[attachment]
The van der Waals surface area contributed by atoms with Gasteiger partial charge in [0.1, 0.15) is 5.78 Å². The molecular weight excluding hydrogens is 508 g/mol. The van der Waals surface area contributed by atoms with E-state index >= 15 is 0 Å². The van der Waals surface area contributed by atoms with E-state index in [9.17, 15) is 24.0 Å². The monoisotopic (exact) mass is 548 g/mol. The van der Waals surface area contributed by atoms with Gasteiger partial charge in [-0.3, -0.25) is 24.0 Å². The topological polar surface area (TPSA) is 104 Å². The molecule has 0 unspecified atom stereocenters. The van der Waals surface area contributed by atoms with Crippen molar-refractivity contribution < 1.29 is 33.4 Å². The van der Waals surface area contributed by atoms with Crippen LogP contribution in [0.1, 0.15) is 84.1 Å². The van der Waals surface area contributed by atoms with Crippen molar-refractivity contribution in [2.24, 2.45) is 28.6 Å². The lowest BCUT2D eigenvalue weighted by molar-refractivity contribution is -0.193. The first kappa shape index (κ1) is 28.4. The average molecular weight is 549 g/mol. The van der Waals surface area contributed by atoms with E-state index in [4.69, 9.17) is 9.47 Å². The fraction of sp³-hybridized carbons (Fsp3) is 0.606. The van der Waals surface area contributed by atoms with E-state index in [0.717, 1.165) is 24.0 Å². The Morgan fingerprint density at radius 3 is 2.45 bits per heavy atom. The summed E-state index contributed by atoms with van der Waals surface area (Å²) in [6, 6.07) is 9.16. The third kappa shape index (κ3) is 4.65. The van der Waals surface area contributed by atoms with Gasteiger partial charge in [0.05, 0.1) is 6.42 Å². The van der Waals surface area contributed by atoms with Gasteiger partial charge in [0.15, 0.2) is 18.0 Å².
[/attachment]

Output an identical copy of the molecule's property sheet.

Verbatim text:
The van der Waals surface area contributed by atoms with Gasteiger partial charge in [0.1, 0.15) is 5.78 Å². The molecular weight excluding hydrogens is 508 g/mol. The van der Waals surface area contributed by atoms with E-state index >= 15 is 0 Å². The van der Waals surface area contributed by atoms with E-state index in [9.17, 15) is 24.0 Å². The monoisotopic (exact) mass is 548 g/mol. The van der Waals surface area contributed by atoms with Gasteiger partial charge in [-0.3, -0.25) is 24.0 Å². The topological polar surface area (TPSA) is 104 Å². The molecule has 0 unspecified atom stereocenters. The van der Waals surface area contributed by atoms with Crippen molar-refractivity contribution < 1.29 is 33.4 Å². The van der Waals surface area contributed by atoms with Crippen LogP contribution in [0.1, 0.15) is 84.1 Å². The van der Waals surface area contributed by atoms with Crippen molar-refractivity contribution in [2.24, 2.45) is 28.6 Å². The lowest BCUT2D eigenvalue weighted by molar-refractivity contribution is -0.193. The first kappa shape index (κ1) is 28.4. The average molecular weight is 549 g/mol. The van der Waals surface area contributed by atoms with E-state index in [4.69, 9.17) is 9.47 Å². The fraction of sp³-hybridized carbons (Fsp3) is 0.606. The van der Waals surface area contributed by atoms with E-state index in [0.717, 1.165) is 24.0 Å². The Morgan fingerprint density at radius 3 is 2.45 bits per heavy atom. The summed E-state index contributed by atoms with van der Waals surface area (Å²) in [6, 6.07) is 9.16. The third kappa shape index (κ3) is 4.65. The van der Waals surface area contributed by atoms with Gasteiger partial charge in [0.05, 0.1) is 6.42 Å². The van der Waals surface area contributed by atoms with Gasteiger partial charge in [0.15, 0.2) is 18.0 Å².